Extortion - Extortion comes in various forms. One way a cybercriminal extorts online is through ransomware. Another form of extortion that has made the headlines is “cryptojacking.” Organizations and individuals who fall victim to a successful crypto jack attack are placed in an unfavorable position and then forced to pay a hacker large sums of money using cryptocurrency such as bitcoins. Cryptojackers take advantage of the decentralized nature of cryptocurrency to operate anonymously and in the shadows.

Fraud - Fraud is described as a deceptive practice to gain an unfair advantage or for personal enrichment. For example, a company may include fictitious payments, invoices, or revenues to present a false picture of its financial state to acquire investment or tax advantages. In the digital world, credit and debit card fraud is a growing problem. Fraud can take place in the physical world and be extended into the digital realm. For example, a fraudster can use a skimming device to steal information from individuals who are using their credit or debit card at a credit card processing device or ATM. A hacker can also use malware to acquire customer credit card information from card processing software. The information obtained about a consumer can then be sold online or used to make purchases.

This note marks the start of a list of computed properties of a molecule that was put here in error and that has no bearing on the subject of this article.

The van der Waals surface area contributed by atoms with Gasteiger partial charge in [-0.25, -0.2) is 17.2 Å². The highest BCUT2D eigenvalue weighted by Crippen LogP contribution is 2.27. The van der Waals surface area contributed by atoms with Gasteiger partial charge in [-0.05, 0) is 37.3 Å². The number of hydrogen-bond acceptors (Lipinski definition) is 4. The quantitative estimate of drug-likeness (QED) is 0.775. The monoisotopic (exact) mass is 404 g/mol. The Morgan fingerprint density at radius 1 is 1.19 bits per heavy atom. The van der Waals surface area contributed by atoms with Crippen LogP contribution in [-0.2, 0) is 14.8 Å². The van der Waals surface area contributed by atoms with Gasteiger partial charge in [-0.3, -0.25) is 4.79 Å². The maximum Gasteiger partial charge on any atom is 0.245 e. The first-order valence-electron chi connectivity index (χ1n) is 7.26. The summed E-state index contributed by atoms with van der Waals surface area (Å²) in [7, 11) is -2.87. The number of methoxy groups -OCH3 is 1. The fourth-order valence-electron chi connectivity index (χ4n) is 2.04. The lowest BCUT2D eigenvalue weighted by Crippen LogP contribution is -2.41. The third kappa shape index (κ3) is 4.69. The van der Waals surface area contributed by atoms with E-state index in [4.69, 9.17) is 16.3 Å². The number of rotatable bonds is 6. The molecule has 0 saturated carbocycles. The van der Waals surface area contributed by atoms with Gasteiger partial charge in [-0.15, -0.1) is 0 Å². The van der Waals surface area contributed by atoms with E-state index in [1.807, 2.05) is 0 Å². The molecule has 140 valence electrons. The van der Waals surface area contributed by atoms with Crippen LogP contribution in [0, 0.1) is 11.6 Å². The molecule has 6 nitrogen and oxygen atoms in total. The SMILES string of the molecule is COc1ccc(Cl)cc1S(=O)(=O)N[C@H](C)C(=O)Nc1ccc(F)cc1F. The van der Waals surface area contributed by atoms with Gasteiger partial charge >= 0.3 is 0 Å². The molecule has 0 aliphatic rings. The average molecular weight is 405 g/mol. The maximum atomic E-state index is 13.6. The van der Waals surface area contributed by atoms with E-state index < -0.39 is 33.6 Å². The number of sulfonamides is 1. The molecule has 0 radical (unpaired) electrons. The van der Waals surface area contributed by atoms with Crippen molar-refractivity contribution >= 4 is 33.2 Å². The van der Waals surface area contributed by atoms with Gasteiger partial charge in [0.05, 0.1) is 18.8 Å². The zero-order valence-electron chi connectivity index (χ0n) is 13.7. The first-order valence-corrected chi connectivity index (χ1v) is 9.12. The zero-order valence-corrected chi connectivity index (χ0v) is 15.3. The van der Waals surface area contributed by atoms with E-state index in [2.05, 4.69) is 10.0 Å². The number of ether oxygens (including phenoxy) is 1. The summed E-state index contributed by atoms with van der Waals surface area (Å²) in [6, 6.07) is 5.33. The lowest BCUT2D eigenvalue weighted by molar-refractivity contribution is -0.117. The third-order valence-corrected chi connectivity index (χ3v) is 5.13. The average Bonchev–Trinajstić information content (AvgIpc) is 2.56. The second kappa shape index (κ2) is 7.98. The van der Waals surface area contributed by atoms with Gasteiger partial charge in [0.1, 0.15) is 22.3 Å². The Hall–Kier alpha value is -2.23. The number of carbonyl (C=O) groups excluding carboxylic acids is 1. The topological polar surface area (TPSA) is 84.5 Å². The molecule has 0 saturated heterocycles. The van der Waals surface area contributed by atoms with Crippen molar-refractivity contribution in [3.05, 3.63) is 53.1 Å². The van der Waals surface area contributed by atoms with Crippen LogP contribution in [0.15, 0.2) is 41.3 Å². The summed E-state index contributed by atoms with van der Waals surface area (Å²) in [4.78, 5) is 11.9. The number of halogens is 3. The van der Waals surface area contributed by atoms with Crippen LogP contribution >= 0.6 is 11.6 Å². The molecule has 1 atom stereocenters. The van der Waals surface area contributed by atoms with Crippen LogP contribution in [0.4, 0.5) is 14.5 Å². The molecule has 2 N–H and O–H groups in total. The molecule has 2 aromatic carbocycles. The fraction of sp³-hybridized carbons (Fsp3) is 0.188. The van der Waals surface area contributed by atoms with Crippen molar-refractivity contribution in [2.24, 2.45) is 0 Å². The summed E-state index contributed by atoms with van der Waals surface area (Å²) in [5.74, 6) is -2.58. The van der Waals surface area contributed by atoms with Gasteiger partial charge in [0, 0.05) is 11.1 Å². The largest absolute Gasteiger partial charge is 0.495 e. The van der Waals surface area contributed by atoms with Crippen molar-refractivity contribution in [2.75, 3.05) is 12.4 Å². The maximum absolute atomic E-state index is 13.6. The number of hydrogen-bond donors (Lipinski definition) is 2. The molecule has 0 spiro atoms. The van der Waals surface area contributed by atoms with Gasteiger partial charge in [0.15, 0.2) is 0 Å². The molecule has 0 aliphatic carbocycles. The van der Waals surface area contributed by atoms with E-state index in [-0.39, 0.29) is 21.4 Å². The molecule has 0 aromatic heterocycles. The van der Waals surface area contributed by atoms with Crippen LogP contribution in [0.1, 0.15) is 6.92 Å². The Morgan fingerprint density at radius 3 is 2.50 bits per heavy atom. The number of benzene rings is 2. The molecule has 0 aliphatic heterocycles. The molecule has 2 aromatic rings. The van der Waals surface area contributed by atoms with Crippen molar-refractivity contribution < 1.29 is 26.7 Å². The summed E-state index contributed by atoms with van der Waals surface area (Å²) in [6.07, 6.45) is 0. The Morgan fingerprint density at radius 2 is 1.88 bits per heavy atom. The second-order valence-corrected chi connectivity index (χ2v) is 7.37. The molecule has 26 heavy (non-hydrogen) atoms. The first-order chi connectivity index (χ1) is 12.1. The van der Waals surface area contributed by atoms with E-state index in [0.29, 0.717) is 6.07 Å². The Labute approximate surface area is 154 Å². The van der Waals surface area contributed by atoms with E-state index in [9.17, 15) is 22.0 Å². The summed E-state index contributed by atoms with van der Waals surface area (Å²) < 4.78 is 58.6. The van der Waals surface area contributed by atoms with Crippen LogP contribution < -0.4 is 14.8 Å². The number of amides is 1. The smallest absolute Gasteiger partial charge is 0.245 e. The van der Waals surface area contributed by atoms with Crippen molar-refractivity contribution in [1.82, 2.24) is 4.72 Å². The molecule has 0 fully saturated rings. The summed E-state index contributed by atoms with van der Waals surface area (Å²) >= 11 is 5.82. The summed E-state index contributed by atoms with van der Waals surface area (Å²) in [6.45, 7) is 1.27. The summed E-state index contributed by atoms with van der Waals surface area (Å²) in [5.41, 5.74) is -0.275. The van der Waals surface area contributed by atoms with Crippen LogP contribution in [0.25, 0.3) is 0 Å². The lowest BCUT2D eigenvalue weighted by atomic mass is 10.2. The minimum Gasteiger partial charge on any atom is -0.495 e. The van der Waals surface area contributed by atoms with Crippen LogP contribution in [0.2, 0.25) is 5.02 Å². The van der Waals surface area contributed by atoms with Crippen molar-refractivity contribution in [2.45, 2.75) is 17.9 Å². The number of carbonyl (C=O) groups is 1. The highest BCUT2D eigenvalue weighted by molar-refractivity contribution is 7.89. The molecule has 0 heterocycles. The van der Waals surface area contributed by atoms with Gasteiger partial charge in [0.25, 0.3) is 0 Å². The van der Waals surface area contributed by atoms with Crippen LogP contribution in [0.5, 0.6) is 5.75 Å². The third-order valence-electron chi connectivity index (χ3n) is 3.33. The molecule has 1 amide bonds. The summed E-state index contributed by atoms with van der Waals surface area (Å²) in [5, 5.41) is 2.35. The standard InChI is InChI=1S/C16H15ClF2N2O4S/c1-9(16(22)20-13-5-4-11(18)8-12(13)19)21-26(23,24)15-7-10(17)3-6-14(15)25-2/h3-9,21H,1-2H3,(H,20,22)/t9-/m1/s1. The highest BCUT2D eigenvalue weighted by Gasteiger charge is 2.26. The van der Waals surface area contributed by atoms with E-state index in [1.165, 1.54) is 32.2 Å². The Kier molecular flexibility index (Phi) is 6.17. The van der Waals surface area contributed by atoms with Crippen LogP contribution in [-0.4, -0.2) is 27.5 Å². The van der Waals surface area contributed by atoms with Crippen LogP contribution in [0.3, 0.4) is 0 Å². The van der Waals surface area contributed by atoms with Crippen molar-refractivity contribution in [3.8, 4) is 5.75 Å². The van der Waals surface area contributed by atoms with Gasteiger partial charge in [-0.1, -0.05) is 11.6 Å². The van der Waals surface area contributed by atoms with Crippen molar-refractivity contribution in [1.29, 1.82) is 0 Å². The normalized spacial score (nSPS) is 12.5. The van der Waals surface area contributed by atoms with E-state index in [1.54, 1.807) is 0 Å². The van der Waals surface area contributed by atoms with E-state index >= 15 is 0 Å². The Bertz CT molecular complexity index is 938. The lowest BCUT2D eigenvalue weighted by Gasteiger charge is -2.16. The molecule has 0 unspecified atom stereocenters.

Identity Theft - Identity theft is an invasive online crime that can have long-term damaging effects on a person’s finances, reputation, and more. For example, using your personal information, an identity thief can open new credit card accounts in your name without your knowledge. According to the Federal Trade Commission, signs of having been the victim of identity theft include inexplicable checking account withdrawals, getting refused by merchants, receiving debt collection calls for debts that are not yours, and seeing charges on your credit report that you never authorized.

Online Predators - Online predators find targets, typically young children and adolescents, on popular social media sites. They often pretend to be the same or similar age as their target and, using fake profiles, earn the trust of the most vulnerable. Through this act of grooming, they may pressure a child to send explicit images of themselves or share information about themselves, which can lead to kidnapping, violent attacks, and sexual exploitation. Our statistics show that every year there are thousands of cases related to crimes against children, and that includes online predators. According to the National Center for Missing and Exploited Children, its council received over 21.7 million reports of exploited children in 2020.